Centrelink Youth Allowance rules have been slammed in a new report, which claims nearly half a million Aussies have been “locked out” from financial support.
The report said the majority of students aged between 18 and 21 were excluded from accessing Youth Allowance payments because the age of independence was set at 22.
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This means that only those over the age of 22 are able to access the payment, assuming that those younger can rely on family.
The report found that the small number of students aged 18-22 who could access Youth Allowance were paid less than $182 a week - just $26 a day.
Even those paid at a higher Youth Allowance rate - because they were considered independent - were still paid $273 per week below the poverty line.
“We believe that the Australian Government has a responsibility to address student poverty by lowering Centrelink's Age of Independence from 22 to 18, to support approximately 450,000 18-21 year-old students to study without living in poverty,” the report said.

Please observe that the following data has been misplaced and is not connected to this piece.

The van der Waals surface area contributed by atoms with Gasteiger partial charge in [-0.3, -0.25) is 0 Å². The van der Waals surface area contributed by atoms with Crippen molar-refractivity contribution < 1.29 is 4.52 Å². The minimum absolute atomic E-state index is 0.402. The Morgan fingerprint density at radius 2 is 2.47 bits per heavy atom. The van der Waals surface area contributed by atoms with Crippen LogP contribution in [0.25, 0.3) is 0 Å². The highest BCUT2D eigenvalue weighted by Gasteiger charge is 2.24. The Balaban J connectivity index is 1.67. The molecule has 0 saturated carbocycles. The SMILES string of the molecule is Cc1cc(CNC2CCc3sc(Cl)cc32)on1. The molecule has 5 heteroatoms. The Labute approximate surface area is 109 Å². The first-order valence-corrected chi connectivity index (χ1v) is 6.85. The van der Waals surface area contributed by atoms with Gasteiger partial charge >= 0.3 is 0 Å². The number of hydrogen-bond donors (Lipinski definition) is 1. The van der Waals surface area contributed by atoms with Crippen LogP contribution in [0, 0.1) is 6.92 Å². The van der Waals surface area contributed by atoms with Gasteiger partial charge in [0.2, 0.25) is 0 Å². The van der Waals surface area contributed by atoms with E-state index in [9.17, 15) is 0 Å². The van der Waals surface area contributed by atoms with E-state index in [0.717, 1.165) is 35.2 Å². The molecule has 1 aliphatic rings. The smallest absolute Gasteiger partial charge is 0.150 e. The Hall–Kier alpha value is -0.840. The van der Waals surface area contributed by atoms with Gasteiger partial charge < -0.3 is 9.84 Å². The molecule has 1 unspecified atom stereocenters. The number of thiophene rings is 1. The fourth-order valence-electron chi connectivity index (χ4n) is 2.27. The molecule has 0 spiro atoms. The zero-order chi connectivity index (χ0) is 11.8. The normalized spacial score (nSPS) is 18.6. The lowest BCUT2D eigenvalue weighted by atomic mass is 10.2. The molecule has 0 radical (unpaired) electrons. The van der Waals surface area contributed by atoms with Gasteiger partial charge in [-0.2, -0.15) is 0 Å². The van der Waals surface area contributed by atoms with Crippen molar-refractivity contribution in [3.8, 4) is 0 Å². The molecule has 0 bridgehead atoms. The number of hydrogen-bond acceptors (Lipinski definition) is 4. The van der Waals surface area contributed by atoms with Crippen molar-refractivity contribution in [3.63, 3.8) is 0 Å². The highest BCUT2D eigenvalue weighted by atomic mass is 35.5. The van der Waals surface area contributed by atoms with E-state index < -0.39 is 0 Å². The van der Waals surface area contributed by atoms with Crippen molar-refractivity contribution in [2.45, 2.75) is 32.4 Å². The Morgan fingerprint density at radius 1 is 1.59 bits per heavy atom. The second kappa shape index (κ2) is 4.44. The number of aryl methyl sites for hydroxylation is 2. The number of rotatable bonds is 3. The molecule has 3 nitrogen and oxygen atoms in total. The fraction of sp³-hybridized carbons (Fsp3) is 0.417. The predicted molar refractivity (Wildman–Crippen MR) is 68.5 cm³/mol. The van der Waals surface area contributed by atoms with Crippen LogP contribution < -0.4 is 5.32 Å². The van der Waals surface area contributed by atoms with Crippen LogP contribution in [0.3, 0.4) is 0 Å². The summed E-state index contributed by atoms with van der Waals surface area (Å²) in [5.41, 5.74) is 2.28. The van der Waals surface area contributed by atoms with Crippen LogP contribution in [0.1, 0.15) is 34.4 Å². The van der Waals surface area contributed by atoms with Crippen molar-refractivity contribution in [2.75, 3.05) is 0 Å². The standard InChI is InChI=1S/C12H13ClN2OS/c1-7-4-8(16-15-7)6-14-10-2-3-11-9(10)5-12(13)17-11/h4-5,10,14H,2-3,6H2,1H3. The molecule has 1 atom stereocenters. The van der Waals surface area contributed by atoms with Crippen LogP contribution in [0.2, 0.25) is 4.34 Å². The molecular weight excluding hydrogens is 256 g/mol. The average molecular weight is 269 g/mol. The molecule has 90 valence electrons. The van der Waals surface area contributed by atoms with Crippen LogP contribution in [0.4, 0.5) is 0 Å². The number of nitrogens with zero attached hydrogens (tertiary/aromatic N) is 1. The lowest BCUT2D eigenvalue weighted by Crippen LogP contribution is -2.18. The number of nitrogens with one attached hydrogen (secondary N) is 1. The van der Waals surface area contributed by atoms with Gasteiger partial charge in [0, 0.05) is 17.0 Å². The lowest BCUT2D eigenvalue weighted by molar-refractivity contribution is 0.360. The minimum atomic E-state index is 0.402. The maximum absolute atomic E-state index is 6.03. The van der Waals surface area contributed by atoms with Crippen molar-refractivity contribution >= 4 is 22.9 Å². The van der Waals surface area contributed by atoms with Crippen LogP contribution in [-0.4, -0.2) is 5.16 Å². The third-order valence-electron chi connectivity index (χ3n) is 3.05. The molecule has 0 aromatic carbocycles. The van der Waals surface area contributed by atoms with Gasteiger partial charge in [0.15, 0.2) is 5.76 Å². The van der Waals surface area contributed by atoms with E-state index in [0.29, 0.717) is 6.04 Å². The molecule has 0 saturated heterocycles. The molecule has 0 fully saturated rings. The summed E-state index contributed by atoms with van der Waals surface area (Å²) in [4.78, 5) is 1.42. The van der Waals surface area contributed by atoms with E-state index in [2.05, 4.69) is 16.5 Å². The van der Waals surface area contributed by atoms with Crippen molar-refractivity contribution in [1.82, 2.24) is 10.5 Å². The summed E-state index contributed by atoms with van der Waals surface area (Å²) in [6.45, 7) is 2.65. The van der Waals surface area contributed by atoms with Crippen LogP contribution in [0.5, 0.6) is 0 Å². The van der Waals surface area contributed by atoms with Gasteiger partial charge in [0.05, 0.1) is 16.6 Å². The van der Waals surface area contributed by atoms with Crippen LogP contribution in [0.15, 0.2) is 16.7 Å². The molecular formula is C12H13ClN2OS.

“By lowering Centrelink’s Age of Independence to 18, students will be able to focus on their studies, finish their degrees quicker, be less likely to drop out, will be happier and less likely to experience mental health problems, and will experience financial security instead of poverty.”
The report pointed out that Youth Allowance payments were indexed at a lower rate, and less frequently, than other social security payments, which had created a significant disparity in payment rates based on age.
Not only that, but the report found that Commonwealth Rent Assistance payments didn’t match the reality of high rent prices in Australia.
“Analysis of 45,000 rental properties in 2022 found that 0 per cent were affordable for people on Youth Allowance,” the report said.
“There need to be new policies introduced to ensure that students can access affordable rental properties, and have the hope of one day owning a home.
“These policies need to ensure that pricing of rental and home ownership is not outpacing wage growth at such extreme levels.”